We are now running our Iguanodon Restaurant Learning Programme, delivering performances and workshops in schools and a Home Education Group in Devon, Dorset, Sussex, Kent and London. In each school we are performing to whole schools and delivering an arts-geology workshop for 30 students. An online pack is available on our website, to assist teachers to use art to teach across earth science and history.
Luke Towe, Headteacher at Sidmouth Primary School says:
Emerald Ant came and delivered their absolutely fantastic performance ‘The Iguanodon Restaurant’ to all the children at our school in fabulous performances. The children were engaged and showed their enthusiasm and curiosity with a million different questions after the show. It was great as well as it linked in with the National Curriculum local history study whilst also linking in with evolution and inheritance as part of our Science curriculum. Most of all though, it was just great fun and I am certain that every child in the school will remember the day the dinosaur came to school!
Teachers will benefit from INSET days supporting them to use the Jurassic Coast, or other local heritage, as a learning resource, and all schools will be able to access an online pack with creative classroom activities, fossil walks, links to local museums and pictorial resources.
The programme supports learning in science and history in Key Stage 2 and 3, and engages students in their local geology and history. Children make shadow puppets looking at how scientists have interpreted iguanodon fossils since 1812 up to the present day. They also place creatures and plants on the world timeline below, learning about prehistoric ecology, evolution, and the human race’s place in the world.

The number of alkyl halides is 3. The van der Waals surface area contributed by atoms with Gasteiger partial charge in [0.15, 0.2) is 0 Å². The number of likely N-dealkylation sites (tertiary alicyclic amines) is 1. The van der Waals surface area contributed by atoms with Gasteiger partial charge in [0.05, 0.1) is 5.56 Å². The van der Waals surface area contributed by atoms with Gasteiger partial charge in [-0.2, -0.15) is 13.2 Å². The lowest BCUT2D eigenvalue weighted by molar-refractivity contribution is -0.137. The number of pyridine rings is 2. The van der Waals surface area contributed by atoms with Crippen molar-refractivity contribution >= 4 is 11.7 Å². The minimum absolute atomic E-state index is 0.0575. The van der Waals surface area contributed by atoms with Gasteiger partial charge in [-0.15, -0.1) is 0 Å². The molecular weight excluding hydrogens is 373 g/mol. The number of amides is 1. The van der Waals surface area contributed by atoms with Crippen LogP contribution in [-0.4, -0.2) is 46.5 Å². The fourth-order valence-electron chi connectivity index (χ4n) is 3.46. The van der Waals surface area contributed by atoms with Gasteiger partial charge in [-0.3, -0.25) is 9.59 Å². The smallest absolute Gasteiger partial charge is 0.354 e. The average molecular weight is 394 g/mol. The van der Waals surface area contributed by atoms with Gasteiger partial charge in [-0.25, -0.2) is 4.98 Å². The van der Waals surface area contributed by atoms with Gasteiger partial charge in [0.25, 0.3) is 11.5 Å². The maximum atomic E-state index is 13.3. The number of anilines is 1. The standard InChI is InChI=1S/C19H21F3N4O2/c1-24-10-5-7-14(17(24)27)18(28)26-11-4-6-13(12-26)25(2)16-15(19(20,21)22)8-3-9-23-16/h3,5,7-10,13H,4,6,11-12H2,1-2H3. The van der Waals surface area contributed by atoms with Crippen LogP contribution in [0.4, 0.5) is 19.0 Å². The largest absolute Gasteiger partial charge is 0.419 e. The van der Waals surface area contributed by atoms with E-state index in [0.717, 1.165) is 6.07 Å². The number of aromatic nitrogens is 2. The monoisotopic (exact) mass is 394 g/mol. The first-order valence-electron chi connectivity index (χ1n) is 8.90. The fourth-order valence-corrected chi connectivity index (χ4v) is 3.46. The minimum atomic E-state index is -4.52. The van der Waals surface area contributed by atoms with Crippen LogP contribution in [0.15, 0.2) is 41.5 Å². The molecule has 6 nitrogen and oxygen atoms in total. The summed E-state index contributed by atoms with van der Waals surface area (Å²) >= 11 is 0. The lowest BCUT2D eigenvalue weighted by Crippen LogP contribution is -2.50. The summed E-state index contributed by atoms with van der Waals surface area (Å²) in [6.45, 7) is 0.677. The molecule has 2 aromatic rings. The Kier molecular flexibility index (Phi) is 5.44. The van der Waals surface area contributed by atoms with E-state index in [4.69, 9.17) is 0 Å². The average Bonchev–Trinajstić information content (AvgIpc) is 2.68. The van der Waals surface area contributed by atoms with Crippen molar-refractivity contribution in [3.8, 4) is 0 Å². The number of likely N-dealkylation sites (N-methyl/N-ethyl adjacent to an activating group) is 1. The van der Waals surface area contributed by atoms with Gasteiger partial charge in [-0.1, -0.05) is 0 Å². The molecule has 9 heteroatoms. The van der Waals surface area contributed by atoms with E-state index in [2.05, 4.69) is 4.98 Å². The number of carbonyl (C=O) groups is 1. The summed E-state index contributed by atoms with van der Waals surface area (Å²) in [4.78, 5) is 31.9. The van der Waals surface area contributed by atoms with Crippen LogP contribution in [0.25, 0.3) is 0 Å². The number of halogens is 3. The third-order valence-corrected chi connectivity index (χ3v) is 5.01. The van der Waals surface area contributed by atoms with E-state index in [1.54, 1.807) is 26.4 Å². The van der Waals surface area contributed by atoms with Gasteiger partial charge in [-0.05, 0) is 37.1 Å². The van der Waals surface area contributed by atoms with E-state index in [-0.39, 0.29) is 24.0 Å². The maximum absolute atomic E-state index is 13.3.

“I found today great, intelligent and funny” (Year 7 student St Simon Stock Catholic School)
“The fossils were explained well, the geologist was seen to be very knowledgeable and the timeline, the children placing objects on it, was great” (Year 4 teacher, Atlantic Academy, Portland)
Iggy at Camp Bestival 2017
The programme is funded by the Heritage Lottery Fund, West Dorset District Council, the Fine Family Foundation, the Ernest Cook Trust, and PalAss, the Palaeontological Association.
A snapshot of schools workshops
Click on images to view photo gallery:
Lawrence of Arabia and Dorset, 2014
In May 2014 ten students from Carter Community School came to Clouds Hill, the small cottage of T E Lawrence in Bovington, Dorset. There they worked with artists, National Trust volunteers, historians, soldiers and linked with a school in Amman. They learnt about Lawrence, World War I, and Arabian castles, one of Lawrence’s greatest passions. They gained new skills and experience in heritage learning and built an Arabian shadow castle. Students and teachers comments:
“It’s more hands on, sort of getting you to know a whole topic in a week, stuff you wouldn’t learn at school”
“It was an amazing experience, we actually got to see his house and all the objects he owned, it was real”
“They had the opportunity to be enthused and inspired, learn, be stretched, develop team and SEAL skills as well as independent learning across a variety of subjects”.
Watch the film of the project here: